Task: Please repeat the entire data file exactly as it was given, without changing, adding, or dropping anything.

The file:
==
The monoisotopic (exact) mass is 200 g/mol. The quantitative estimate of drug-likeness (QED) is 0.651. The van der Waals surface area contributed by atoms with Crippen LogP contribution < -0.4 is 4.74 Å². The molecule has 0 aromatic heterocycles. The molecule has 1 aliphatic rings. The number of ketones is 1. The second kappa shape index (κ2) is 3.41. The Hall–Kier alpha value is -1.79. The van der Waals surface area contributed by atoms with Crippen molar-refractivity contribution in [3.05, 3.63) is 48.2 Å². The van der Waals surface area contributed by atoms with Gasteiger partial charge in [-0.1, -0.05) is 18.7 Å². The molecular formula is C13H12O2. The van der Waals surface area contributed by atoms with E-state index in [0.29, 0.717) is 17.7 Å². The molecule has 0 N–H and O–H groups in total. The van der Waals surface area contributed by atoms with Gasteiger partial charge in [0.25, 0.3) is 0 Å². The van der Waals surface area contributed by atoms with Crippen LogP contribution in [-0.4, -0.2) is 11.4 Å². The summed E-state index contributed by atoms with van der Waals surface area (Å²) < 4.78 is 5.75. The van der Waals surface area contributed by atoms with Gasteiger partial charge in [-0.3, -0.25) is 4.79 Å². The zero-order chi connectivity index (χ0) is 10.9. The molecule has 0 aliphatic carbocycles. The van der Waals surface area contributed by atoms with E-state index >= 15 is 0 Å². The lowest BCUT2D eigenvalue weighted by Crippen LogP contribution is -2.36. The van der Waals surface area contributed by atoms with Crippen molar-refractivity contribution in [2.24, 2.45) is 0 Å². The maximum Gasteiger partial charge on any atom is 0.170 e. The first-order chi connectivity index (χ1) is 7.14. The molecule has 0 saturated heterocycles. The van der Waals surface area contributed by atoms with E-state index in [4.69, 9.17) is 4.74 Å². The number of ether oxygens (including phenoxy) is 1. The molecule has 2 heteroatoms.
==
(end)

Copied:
The monoisotopic (exact) mass is 200 g/mol. The quantitative estimate of drug-likeness (QED) is 0.651. The van der Waals surface area contributed by atoms with Crippen LogP contribution < -0.4 is 4.74 Å². The molecule has 0 aromatic heterocycles. The molecule has 1 aliphatic rings. The number of ketones is 1. The second kappa shape index (κ2) is 3.41. The Hall–Kier alpha value is -1.79. The van der Waals surface area contributed by atoms with Crippen molar-refractivity contribution in [3.05, 3.63) is 48.2 Å². The van der Waals surface area contributed by atoms with Gasteiger partial charge in [-0.1, -0.05) is 18.7 Å². The molecular formula is C13H12O2. The van der Waals surface area contributed by atoms with E-state index in [0.29, 0.717) is 17.7 Å². The molecule has 0 N–H and O–H groups in total. The van der Waals surface area contributed by atoms with Gasteiger partial charge in [0.25, 0.3) is 0 Å². The van der Waals surface area contributed by atoms with Crippen LogP contribution in [-0.4, -0.2) is 11.4 Å². The summed E-state index contributed by atoms with van der Waals surface area (Å²) < 4.78 is 5.75. The van der Waals surface area contributed by atoms with Gasteiger partial charge in [-0.3, -0.25) is 4.79 Å². The zero-order chi connectivity index (χ0) is 10.9. The molecule has 0 aliphatic carbocycles. The van der Waals surface area contributed by atoms with E-state index >= 15 is 0 Å². The lowest BCUT2D eigenvalue weighted by Crippen LogP contribution is -2.36. The van der Waals surface area contributed by atoms with Crippen molar-refractivity contribution in [2.24, 2.45) is 0 Å². The maximum Gasteiger partial charge on any atom is 0.170 e. The first-order chi connectivity index (χ1) is 7.14. The molecule has 0 saturated heterocycles. The van der Waals surface area contributed by atoms with E-state index in [4.69, 9.17) is 4.74 Å². The number of ether oxygens (including phenoxy) is 1. The molecule has 2 heteroatoms.